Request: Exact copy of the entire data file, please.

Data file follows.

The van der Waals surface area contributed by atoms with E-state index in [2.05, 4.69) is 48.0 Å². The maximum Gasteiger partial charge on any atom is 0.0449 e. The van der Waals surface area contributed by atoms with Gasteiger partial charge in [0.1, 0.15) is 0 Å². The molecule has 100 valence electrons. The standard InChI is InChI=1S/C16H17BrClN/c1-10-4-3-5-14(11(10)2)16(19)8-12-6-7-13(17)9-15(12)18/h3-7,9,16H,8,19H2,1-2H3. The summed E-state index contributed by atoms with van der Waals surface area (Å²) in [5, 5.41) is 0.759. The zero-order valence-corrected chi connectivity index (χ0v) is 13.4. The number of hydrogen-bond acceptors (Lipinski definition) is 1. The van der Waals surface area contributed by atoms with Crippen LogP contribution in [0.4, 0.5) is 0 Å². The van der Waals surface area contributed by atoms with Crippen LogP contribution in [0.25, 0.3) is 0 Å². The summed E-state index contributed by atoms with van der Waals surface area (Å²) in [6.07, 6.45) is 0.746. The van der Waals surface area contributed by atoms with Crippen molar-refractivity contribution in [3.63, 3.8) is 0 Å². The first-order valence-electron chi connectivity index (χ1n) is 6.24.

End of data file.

The van der Waals surface area contributed by atoms with E-state index in [2.05, 4.69) is 48.0 Å². The maximum Gasteiger partial charge on any atom is 0.0449 e. The van der Waals surface area contributed by atoms with Gasteiger partial charge in [0.1, 0.15) is 0 Å². The molecule has 100 valence electrons. The standard InChI is InChI=1S/C16H17BrClN/c1-10-4-3-5-14(11(10)2)16(19)8-12-6-7-13(17)9-15(12)18/h3-7,9,16H,8,19H2,1-2H3. The summed E-state index contributed by atoms with van der Waals surface area (Å²) in [5, 5.41) is 0.759. The zero-order valence-corrected chi connectivity index (χ0v) is 13.4. The number of hydrogen-bond acceptors (Lipinski definition) is 1. The van der Waals surface area contributed by atoms with Crippen LogP contribution in [0.4, 0.5) is 0 Å². The van der Waals surface area contributed by atoms with Crippen LogP contribution in [0.25, 0.3) is 0 Å². The summed E-state index contributed by atoms with van der Waals surface area (Å²) in [6.07, 6.45) is 0.746. The van der Waals surface area contributed by atoms with Crippen molar-refractivity contribution in [3.63, 3.8) is 0 Å². The first-order valence-electron chi connectivity index (χ1n) is 6.24.